Now, a warning about flavored coffee beans: adding flavor to ground beans is often a way to try to mask substandard coffee. And coffee that’s sold pre-ground, as this is, may not be at the peak of its freshness. I don’t grind my beans fresh at home like I should, but at least I have an idea how long ago they were ground. When you buy a canister of ground beans, all bets are off.

Ponder the alluring packaging.

Ponder the alluring packaging.

When I opened the canister, the smell was quite striking. Unfortunately, I don’t mean that in a good way. I expected to smell pumpkin pie spices, or possibly orange peel. What I actually smelled was … honestly, I don’t know. It seemed almost chemical. It certainly didn’t smell like any ingredient I would expect in pumpkin spice coffee.

I brewed this coffee the same way I brew my regular morning coffee — as a cold brew. It’s too fine a grind for a French press filter, so I had to strain the grounds out manually, but that’s no big deal. I tried brewing it with and without the brown sugar included in my usual cold brew, so I’d have a good basis for comparison.

This coffee is definitely flavored. But the flavor doesn’t seem like any other pumpkin spice product I’ve tried. If you’re brewing this hoping to get something similar to a Starbucks pumpkin spice latte, you will be disappointed. I couldn’t really identify any of the traditional spices, nor anything in the ingredients list. It just has a vague “some kind of spices” flavor.

As for the coffee beans themselves, I’m not impressed. But then, I have never been a fan of Trader Joe’s coffee. It may be a quality thing or it may be a personal preference. I have tried some coffees of theirs that were pretty decent (the Breakfast Blend comes to mind). But compared to the cold-brewed Verona I have every morning, this stuff was just not as good. A little bitter, a little burnt — and yes, I know that’s an odd thing to say in comparison to a Starbucks dark roast! — and just underwhelming.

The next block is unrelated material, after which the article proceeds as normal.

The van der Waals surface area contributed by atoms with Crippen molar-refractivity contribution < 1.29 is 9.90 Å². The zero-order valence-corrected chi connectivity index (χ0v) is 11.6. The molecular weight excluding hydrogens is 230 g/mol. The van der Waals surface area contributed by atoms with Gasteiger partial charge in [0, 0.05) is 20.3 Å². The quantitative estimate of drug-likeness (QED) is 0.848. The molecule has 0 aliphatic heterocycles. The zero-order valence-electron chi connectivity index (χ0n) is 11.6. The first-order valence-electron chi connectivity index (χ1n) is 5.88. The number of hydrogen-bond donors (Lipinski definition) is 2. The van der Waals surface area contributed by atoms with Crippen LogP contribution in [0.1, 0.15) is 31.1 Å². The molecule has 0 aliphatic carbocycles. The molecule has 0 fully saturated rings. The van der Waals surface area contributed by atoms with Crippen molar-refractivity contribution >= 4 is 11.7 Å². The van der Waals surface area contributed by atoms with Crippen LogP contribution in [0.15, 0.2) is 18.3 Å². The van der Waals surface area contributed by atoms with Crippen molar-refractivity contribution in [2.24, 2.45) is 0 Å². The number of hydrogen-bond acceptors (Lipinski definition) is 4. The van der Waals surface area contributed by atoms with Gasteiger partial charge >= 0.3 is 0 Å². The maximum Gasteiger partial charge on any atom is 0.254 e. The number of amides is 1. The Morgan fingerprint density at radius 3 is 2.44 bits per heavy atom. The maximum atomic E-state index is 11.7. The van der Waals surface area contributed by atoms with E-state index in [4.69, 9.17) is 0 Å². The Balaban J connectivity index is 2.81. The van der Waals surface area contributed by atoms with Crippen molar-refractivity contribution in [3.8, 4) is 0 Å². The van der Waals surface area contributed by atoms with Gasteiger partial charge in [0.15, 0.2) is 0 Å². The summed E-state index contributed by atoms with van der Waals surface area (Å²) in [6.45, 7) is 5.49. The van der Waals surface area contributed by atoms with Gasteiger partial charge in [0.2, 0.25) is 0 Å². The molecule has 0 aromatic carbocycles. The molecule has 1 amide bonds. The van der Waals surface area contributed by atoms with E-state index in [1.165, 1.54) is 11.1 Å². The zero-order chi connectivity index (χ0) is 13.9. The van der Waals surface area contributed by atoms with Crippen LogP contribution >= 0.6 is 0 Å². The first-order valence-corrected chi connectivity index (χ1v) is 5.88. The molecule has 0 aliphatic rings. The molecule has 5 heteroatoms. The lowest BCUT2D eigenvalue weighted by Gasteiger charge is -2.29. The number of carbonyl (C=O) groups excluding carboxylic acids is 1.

If you like Trader Joe’s coffee, you may enjoy this more than I did. But don’t expect it to have a classic pumpkin spice flavor.

 

  • What: Trader Joe’s Pumpkin Spice Coffee
  • Where: Trader Joe’s grocery stores
  • Verdict: Underwhelming coffee, with a not-very-pumpkin-spice-like flavor. But it may be a decent brew for fans of other coffees from Trader Joe’s.

 

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Personal Thursday: Personal Coffee

Oct 09

I feel like it’s cheating, doing my Personal Thursday entry on something coffee-related this week. But here I go anyway.

There’s a reason my website is mostly about coffee, and it’s not just for Google clicks. It’s because, as weird as it sounds, cofee and tea occupy a important spot in my life. Before I got a job wearing a green apron, that wasn’t the case. My caffeination needs (and voracious non-alcoholic drinking habits) were fulfilled by soda, in mass quantities when possible. But as I began to pick up a coffee habit, and a decade later, a tea habit, I realized just how useful it was to me.

It means I can make myself comfortable almost anywhere with a nice warm drink. I’m a habitually early person, so I often find myself with some time to fill in a random location. All I have to do is locate the nearest coffee/tea joint — not always a Starbucks — order myself a drink, and sit there sipping it for a while. Usually while checking Twitter or writing. Wherever I go, there’s always a drink somewhere, even if it’s mediocre coffee in a lobby.